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The pitfalls of going it alone (and the impact of a new tax law)

 

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The pitfalls of going it alone (and the impact of a new tax law)

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A consumer could be forgiven for bypassing a financial adviser when purchasing life insurance cover, with the plethora of information available online. But being self-directed has the potential to trigger unintended consequences for beneficiaries if and when an insurable event occurs.

Consider a married couple – Ron and Elle - in their late-thirties with two dependent children under the age of ten. With a mortgage of $800,000, the couple recognises the importance of having adequate life insurance cover and consider an insured amount of $1.5 million each to be appropriate. That will enable the mortgage to be repaid and provide a ‘future fund’ for ongoing family expenses, such as the children’s school tuition fees.

Pitfalls of the self-direct approach

Assume the couple increase the level of life insurance cover via their respective default super funds to $1.5 million. Ron unexpectedly passes away a year later. The fund pays $1.5 million (i) into Elle’s bank account in accordance with the binding nomination, entirely tax free.

Elle immediately repays the mortgage. The remaining $700,000 (approximately) is set aside in an interest-bearing account.

Naturally, the interest derived on the $700,000 will be assessable to Elle for income tax purposes. This may not be a very tax effective structure to house the capital, particularly if Elle is in one of the higher tax brackets. Additionally, the nature of this structure potentially exposes the capital to a claim under other parts of the law – a property settlement following a subsequent relationship breakdown being of primary concern. Strategies to manage these flow-on effects will tend to be overlooked by a consumer going it alone.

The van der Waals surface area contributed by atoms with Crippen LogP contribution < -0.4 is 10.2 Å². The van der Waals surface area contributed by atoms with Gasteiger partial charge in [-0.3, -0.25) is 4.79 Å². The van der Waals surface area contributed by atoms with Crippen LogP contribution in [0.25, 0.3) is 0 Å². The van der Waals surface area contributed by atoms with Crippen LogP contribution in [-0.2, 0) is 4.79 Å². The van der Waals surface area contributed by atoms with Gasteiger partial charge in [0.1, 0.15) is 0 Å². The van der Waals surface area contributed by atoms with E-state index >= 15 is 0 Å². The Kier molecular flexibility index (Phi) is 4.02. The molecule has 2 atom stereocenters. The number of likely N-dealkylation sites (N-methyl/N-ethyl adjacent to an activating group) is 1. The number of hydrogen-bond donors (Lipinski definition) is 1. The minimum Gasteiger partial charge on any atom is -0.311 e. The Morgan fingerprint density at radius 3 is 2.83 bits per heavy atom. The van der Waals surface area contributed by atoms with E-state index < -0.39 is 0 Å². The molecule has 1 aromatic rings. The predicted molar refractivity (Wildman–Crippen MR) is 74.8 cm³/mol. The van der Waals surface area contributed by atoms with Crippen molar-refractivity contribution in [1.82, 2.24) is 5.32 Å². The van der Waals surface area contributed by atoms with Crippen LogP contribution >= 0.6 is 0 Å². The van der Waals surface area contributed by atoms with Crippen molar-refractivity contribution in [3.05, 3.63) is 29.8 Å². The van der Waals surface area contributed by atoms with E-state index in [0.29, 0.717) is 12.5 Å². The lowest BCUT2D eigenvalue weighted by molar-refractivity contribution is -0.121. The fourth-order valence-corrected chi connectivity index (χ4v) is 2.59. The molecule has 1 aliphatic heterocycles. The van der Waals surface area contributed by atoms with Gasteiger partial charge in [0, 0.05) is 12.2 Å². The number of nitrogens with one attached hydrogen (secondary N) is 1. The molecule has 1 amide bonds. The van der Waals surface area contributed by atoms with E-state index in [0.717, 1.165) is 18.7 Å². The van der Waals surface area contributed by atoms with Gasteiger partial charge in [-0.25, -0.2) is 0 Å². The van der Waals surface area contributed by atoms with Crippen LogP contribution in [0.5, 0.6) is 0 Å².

Looking beyond the initial purchase

Using their knowledge of the tax, super and social security laws, financial advisers can help recommend a suitable life insurance policy with an eye on the estate planning implications that typically materialise at time of claim.

For example, in the above case study, the clients could have been educated about the benefits of retaining the $700,000 within the super environment via the commencement of a death benefit income stream (ii). This is likely to have provided a more tax-effective environment to house the capital without restricting Elle’s ability to access the funds (say to pay school fees) going forward (iii).

Alternatively, and if such a structure was warranted, an adviser could have explored the feasibility of a testamentary trust – as a vehicle to house the capital - with the clients.

In addition to the estate planning issues, advice and support can also be provided on:

  • How to fund the premiums in a tax-effective manner that alleviates the impact on a client’s take home pay;
  • The appeal and practicality of ‘attaching’ various benefits to the life/TPD/income protection policy; and